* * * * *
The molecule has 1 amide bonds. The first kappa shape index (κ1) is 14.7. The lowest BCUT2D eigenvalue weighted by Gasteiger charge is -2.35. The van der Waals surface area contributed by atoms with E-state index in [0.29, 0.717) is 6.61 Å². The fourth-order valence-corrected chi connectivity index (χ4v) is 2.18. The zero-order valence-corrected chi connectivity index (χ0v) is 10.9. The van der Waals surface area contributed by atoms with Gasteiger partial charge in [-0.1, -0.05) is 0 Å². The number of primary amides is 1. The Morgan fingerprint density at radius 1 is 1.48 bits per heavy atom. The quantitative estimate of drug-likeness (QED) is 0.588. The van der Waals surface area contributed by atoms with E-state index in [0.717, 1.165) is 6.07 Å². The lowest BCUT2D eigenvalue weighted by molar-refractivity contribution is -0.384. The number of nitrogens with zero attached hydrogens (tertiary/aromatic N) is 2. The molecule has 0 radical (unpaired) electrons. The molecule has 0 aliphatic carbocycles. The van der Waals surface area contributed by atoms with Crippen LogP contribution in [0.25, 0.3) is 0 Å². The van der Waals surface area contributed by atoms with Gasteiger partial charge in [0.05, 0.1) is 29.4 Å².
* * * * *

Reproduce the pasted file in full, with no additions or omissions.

The molecule has 1 amide bonds. The first kappa shape index (κ1) is 14.7. The lowest BCUT2D eigenvalue weighted by Gasteiger charge is -2.35. The van der Waals surface area contributed by atoms with E-state index in [0.29, 0.717) is 6.61 Å². The fourth-order valence-corrected chi connectivity index (χ4v) is 2.18. The zero-order valence-corrected chi connectivity index (χ0v) is 10.9. The van der Waals surface area contributed by atoms with Gasteiger partial charge in [-0.1, -0.05) is 0 Å². The number of primary amides is 1. The Morgan fingerprint density at radius 1 is 1.48 bits per heavy atom. The quantitative estimate of drug-likeness (QED) is 0.588. The van der Waals surface area contributed by atoms with E-state index in [0.717, 1.165) is 6.07 Å². The lowest BCUT2D eigenvalue weighted by molar-refractivity contribution is -0.384. The number of nitrogens with zero attached hydrogens (tertiary/aromatic N) is 2. The molecule has 0 radical (unpaired) electrons. The molecule has 0 aliphatic carbocycles. The van der Waals surface area contributed by atoms with Crippen LogP contribution in [0.25, 0.3) is 0 Å². The van der Waals surface area contributed by atoms with Gasteiger partial charge in [0.05, 0.1) is 29.4 Å².